2023 Steamer Says Bust

The first Steamer dropped earlier this week, with Jared Cross and dem boys blessing us with the initial set of projections for 2023. Our long international nightmare is over; there’s fresh data to argue about.

We’ll do just that and, as the title implies, take a look at a few players whom Steamer is projecting to have a bad fantasy year, relative to where they’re going in early ADP on NFBC. We could do this the simple way – calculate some values using the projection set, and compare those ranks to their ADP ranks. IE. “Steamer projects so-and-so to be the 70th most-valuable hitter but so-and-so is actually being drafted as the 30th hitter…Buster!”. But also, boring.

And that’s also not going to be super actionable considering how often projections are going to be wrong. In fact, why should we even be trusting projections? Aren’t they wrong, like all the time? Well, yes. But also no!

We’ll get back to the no but that wrongness is the crux of why it’s hard to just turn projections into values and draft straight off of that, always just drafting the most valuable player, as team construction will also play a large role, in addition to the likelihood that the projections won’t be realized exactly. But, to be very (very!) clear, doing that, and only that, is the easiest way to quickly level up your fantasy game, and will generally give you a significant advantage over league mates that don’t. Turning a player’s five (or however many) categorical contributions into one dollar figure gives you the best picture of a player’s total contributions, while also showing how much of that value is pushed and pulled on by the surpluses and deficiencies in each individual category.

Ok, that ends my weekly PSA for value-based drafting. So, that’s all well and good but let’s get back to projection accuracy. How will they help you if they’re supposedly always wrong? Junk in, junk out, right?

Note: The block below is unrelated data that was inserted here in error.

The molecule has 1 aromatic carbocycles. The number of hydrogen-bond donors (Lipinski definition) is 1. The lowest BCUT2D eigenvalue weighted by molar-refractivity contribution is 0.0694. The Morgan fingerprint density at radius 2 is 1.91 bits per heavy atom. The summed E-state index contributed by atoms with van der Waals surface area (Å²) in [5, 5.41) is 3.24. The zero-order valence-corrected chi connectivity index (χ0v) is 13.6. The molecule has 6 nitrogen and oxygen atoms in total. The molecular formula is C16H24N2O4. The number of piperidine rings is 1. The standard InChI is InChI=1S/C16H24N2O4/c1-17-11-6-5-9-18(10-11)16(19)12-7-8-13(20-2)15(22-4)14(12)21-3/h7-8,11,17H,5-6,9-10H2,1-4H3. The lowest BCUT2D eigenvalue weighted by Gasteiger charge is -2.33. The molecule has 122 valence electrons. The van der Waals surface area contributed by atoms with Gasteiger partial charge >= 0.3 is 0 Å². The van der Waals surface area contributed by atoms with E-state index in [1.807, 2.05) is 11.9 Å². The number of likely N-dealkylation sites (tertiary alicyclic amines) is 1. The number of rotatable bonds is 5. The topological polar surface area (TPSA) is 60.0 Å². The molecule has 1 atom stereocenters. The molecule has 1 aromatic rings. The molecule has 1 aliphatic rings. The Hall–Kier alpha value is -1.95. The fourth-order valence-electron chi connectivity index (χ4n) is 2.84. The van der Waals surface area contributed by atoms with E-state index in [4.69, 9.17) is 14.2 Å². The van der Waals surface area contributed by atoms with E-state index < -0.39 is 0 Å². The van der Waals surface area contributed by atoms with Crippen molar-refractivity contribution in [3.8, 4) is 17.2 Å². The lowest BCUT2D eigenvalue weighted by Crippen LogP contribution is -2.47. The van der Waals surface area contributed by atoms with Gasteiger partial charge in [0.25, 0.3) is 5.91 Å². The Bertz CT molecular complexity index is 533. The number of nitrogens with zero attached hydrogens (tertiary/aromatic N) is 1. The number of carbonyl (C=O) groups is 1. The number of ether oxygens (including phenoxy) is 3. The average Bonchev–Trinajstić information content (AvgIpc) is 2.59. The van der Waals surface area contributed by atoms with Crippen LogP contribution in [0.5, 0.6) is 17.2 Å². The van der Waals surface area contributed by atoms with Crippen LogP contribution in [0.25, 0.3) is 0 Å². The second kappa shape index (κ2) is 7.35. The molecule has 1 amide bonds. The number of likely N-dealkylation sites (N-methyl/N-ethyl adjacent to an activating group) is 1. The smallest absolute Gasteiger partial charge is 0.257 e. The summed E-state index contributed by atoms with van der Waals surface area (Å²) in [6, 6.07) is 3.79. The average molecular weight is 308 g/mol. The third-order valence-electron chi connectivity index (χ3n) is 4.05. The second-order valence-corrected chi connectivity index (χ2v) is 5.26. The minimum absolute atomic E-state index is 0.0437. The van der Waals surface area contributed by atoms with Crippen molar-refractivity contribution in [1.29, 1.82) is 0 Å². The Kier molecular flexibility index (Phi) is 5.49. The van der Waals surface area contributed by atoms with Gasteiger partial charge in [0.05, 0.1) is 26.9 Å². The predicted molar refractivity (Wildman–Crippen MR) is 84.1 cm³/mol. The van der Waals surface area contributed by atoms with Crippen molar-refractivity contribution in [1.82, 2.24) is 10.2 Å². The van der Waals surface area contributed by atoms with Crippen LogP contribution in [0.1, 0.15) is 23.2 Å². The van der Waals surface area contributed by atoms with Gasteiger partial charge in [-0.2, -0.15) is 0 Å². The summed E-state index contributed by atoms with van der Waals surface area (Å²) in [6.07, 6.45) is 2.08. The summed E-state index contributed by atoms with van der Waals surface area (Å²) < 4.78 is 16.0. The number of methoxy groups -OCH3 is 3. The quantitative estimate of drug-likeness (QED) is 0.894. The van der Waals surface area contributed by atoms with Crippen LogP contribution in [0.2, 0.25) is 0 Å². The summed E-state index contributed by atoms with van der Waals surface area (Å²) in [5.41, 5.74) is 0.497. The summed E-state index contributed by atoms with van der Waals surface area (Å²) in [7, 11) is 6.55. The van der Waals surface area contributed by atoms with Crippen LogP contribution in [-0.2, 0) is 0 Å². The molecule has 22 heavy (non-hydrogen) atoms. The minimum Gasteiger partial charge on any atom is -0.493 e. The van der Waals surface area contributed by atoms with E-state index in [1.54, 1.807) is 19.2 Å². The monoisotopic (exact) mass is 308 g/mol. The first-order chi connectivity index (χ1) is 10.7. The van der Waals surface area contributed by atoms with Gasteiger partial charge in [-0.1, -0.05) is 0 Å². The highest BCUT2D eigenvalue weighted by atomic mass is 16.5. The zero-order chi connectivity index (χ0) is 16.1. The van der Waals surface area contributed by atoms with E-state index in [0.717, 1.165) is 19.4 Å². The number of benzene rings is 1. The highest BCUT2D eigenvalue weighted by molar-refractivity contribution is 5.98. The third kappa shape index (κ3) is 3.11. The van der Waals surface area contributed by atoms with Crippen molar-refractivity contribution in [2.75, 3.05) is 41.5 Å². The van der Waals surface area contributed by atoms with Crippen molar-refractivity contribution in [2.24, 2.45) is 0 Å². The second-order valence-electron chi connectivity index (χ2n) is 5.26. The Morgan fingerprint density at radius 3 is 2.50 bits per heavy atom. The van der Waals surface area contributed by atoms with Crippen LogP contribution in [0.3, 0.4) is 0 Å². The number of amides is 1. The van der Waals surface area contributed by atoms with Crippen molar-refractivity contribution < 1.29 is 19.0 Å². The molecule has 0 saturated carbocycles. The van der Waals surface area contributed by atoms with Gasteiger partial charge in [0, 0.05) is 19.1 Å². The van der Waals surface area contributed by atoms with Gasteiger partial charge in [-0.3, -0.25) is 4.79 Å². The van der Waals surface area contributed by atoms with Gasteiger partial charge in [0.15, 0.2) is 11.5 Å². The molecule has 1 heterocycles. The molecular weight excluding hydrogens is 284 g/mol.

First, let me clarify my tone (and general style) – I am not dogging on projections (or their makers), in the slightest. They are incredibly useful, and considering I do my own, I at least have an idea of the difficulty in their production. They’re really hard to do well and everyone who does them for public consumption is an absolute saint.

The problem isn’t that they’re going to be wrong; in fact, “wrong” isn’t even the right word because it’s virtually impossible to perfectly project the complete line of even one player, let alone the whole league. You don’t need projections to be exact because that exactness can easily get derailed by a variety of factors that are out of their hands, as it were. To an example!

Let’s imagine a hypothetical player (call him, say, Fozzie Crablies), whom Steamer projects for:

Hypothetical Steamer Projections
Name G PA HR R RBI SB AVG
Fozzie Crablies 138 570 20 69 73 13 .259

This breaks down to the following per-PA rates:

Hypothetical Steamer Projections
Per PA rates pa/g hr/pa r/pa rbi/pa sb/pa hit/pa
Fozzie Crablies 4.1 .035 .121 .128 .023 .247

Now, let’s look at just some of the scenarios where these projections (and the value created from them) can go horribly wrong.

  1. Fozzie misses a month of games (and 100+ PA) after going on a brief standup tour (or whatever, an injury, or something) – Steamer’s projected per-PA rates were somehow exactly perfect but now Crablies finishes at 446 PA- 15 HR – 54 R – 57 RBI – 10 SB – .247 AVG.
  2. Expected to possibly return to near the top of the order in 2023, Fozzie actually spends all year hitting in the five/six holes. This not only costs him plate appearances, returning the same problem from #1 but the change in order also greatly affects his per-PA rates for RBI and Runs scored, further adjusting the raw projections and driving actual value away from projected value.
  3. Everything is exactly as projected but Fozzie (and his career .296 BABIP) runs a .240 BABIP (because baseball) and finishes with a .240 AVG (or 16 fewer hits), which tanks his overall value. Projected as a top-70 hitter and drafted as a top-30 hitter, Crablies finishes outside of the top 100.

The above (and about a dozen other) scenarios all make Fozzie a “bust” relative to what he was projected for but how much of this would be Steamer’s fault? I’d argue little.

That’s not to say projections won’t completely whiff on their per-PA rates (or actual PAs, etc) but for fantasy purposes, projections help us find a range for reasonable rates of performance. They might not be perfect but they are starting points (backed up by historical data and some big ol’ brains behind the scenes) and ones that can be adjusted at your discretion (for playing time, batting order, etc).